Someone in Scotland was asking me, “We have all heard that Texas is a Minority Majority state, and that it is going purple then why are you still having problems with theocratic legislation?” (Paraphrasing it was a while ago) First this: people in Scotland know many more details about our state’s politics than we do about theirs. Just to give you an idea about how people in other countries watch Texas not just for the buffoonery, but also out of genuine concern for the people doomed to ignorance by regressive education policies. Also, Texas has an unfortunate tendency to churn out presidential dynasties that invade other countries over oil and mess those countries up worse than they were before at the drop of a cowboy hat.
But in answer to her question, off the cuff I told her that purple and blue Texans have something similar to Stockholm Syndrome. They are used to since Lyndon B. Johnson and Jimmy Carter(both Southerners maybe Texans thought they were Yellow dog Democrats) voting or watching on the sidelines futilely while yet another yahoo Republican wins the seat of power. They have been repeatedly bashed upside the head with the mantra, “Silly rabbit Texas is for Reds!” (embellished a bit there, but that is the gist)
It is a bit more complicated than that as the last state elections blue turnout was actually worse than when Rick Perry was reelected the cycle before.
Yes, the blue and purple people of Texas have reasons to be discouraged about voting here. What is more there have been monumental efforts to suppress their votes here through gerrymandering.
But seriously check out Austin:
The saving grace in this is voter turnout, because the tide of minority voters is irreversible. High voter turnout is required to counteract voter suppression. In Arizona, the Supreme Court just upheld a voter referendum that created an Independent Bipartisan Districting Committee 14 years ago. The Arizona GOP took the Districting Committee decision all the way to the Supreme Court when its decision didn’t favor them. Putting a referendum on the ballot for this in Texas would be needless to say incredibly unpopular with the GOP. But in the future should they find themselves in the minority, I am betting they will think they invented the idea after they invented sliced bread.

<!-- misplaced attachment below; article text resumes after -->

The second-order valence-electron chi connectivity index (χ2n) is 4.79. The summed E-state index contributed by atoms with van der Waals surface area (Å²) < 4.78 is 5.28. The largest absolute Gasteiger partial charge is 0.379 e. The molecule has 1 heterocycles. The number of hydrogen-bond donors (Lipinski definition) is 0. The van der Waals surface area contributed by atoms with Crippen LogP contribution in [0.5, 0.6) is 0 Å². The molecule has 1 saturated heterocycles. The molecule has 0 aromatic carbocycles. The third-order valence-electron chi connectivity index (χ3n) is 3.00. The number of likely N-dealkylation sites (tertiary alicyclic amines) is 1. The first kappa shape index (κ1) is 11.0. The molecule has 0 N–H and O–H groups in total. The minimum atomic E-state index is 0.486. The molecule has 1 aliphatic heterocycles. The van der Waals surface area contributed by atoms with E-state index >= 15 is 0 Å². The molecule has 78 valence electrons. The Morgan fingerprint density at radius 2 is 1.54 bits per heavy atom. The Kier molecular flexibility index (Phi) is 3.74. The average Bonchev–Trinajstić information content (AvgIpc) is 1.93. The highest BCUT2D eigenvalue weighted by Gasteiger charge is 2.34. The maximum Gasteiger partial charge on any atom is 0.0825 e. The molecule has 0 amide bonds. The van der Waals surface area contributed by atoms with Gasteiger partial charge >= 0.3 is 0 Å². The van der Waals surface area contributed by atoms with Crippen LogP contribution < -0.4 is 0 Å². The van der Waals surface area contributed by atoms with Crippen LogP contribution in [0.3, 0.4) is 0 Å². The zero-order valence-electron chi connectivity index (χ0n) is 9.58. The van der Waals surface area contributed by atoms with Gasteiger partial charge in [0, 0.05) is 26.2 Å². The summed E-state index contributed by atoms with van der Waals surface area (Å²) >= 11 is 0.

So where are the blue and purple voters of Texas? The mighty Aron Ra and me will be talking to a few of the influential ones from all over the Great State of Texas tonight at 9 PM CST on the Ra-Men Podcast. Among them the ebullient Zack Kopplin, multi-tasker Vic Wang from the Humanists of Houston, the outspoken Russell Glasser with the Atheist Community of Austin,the undaunted Jamie Farren of the Freethought Oasis of Amarillo, freethought leader Alix Jules of the Dallas/Fort Worth Coalition of Reason, and of course the friendly Mark Nebo. A few people have contacted me, because public education has just been dealt another blow here by the newly elected Governor Greg Abbott’s appointment of yet another in a long line of fundamentalists to Chairperson of the State Board of Education -homeschooler Donna Bahorich.
And don’t think we didn’t notice that freshly minted Texas history books prominently featuring the theocratic, dictator Moses as an influence on our government just now are coming out to classrooms. Bonus a new generation of white supremacists like Dylann Roof will get to learn that the Civil War was fore-mostly about State’s Rights! Why doesn’t anyone ever read the fine print on secession documents? It was about the state’s rights to own slaves. Here’s Texas’s:
We hold as undeniable truths that the governments of the various States, and of the confederacy itself, were established exclusively by the white race, for themselves and their posterity; that the African race had no agency in their establishment; that they were rightfully held and regarded as an inferior and dependent race, and in that condition only could their existence in this country be rendered beneficial or tolerable.
Tonight you will see a few of the blue and purple Texans, who will discuss what’s wrong with Texas, and what can be done to fix it.